By Jim Schutze
By Rachel Watts
By Lauren Drewes Daniels
By Anna Merlan
By Lee Escobedo
By Alice Laussade
By Scott Reitz
When I taught high school English, I was shocked at the number of students who planned to be rappers, singers and various other celebutantes. They imagined a future of limousines, backstage orgies and Cristal, free of nagging homework and grammar lessons. They did not question this fate, much as they did not question their talent. And whatever you think of American Idol--marketing juggernaut, musical blight--know that it performs a valuable public service by crushing their dreams.
Most people can't sing, even if they think they can. For the first three weeks of broadcast (whose ratings have proven the show more popular than ever), American Idol milks this lack of self-awareness for all it's worth, showcasing a mind-numbing litany of hopefuls with nary a clue that they suck. So far the Jaw-dropper Award goes to Mary Roach, whose post-audition flip-out should raise red flags for psychiatrists everywhere. And yet, something rings phony about her, along with so many other featured contestants. They're so out there, so unfathomably bad as to be practically unbelievable. This has added a whole new level to my American Idol viewing. The question is no longer: Will they make it? The question now is: Are they faking it?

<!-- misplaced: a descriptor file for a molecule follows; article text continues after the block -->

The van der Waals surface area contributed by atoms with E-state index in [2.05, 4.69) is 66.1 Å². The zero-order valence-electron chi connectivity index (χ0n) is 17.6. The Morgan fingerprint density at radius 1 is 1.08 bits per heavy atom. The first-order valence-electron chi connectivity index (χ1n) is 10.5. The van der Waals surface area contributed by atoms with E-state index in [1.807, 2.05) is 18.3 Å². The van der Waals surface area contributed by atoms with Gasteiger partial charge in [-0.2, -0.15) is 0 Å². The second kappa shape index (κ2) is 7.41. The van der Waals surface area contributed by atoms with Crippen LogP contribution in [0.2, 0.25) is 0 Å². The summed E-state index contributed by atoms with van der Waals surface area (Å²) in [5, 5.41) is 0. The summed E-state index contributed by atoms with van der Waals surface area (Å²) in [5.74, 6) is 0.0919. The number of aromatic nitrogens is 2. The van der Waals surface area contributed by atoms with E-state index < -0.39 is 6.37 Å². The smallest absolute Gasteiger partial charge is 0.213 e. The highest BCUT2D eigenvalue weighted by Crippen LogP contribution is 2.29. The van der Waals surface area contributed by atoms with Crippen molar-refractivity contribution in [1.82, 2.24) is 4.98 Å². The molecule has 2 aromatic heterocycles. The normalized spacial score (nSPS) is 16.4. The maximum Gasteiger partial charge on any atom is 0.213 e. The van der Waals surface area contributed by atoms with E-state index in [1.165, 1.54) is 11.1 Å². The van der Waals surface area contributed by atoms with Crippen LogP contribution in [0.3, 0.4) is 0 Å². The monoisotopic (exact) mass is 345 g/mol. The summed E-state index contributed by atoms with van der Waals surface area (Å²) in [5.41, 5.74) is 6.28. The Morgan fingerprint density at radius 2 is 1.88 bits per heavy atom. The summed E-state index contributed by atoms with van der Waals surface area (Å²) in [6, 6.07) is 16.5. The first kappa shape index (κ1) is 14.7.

So I appreciate the direct approach of Daron Beck, the Denton musician (from art-rock bands Falkon and Pointy Shoe Factory) who appeared on the New Orleans episode. Beck wore his distaste for the show on his sleeve, claiming from the outset he was there to protest the disposability of pop music. Not that the audience wouldn't have caught on. With his undertaker suit and Vincent Gallo-meets-Vincent Prince looks, Beck stood out even among the motley AI crowd. His eccentric, warbling version of Tom Jones' "Delilah" and Screamin' Jay Hawkins' "I Put a Spell on You" prompted a rather awestruck Simon Cowell to comment that Beck should be singing in a small, strange cabaret club somewhere. (Rubber Gloves, anyone?) Unlike fresh-faced Dallas youth pastor Jeffrey Johnson, Beck isn't going to Hollywood, but he did receive a rather salient criticism from guest judge Gene Simmons: "You have what a lot of these other contestants don't have. You have personality." That's the biggest thing missing from a show that would have inevitably passed on Bob Dylan, Tom Waits, Mick Jagger and many of the major musical talents of the last century.
Then again, Beck got a small injection of fame after all. He appeared on VH1's Best Week Ever and Access Hollywood. I hope my former students learned a valuable lesson: When talent fails, weirdness saves the day.
The second item of business is the Dallas Observer Music Awards, to be held in May. Unlike past years, in which club owners and other industry professionals have selected the nominees, we're opening the process to everyone. That's right: You determine the nominees for the DOMAs. Voting begins Thursday, February 3, at www.dallasobserver.com. You know what Puffy says: Vote or die, fool.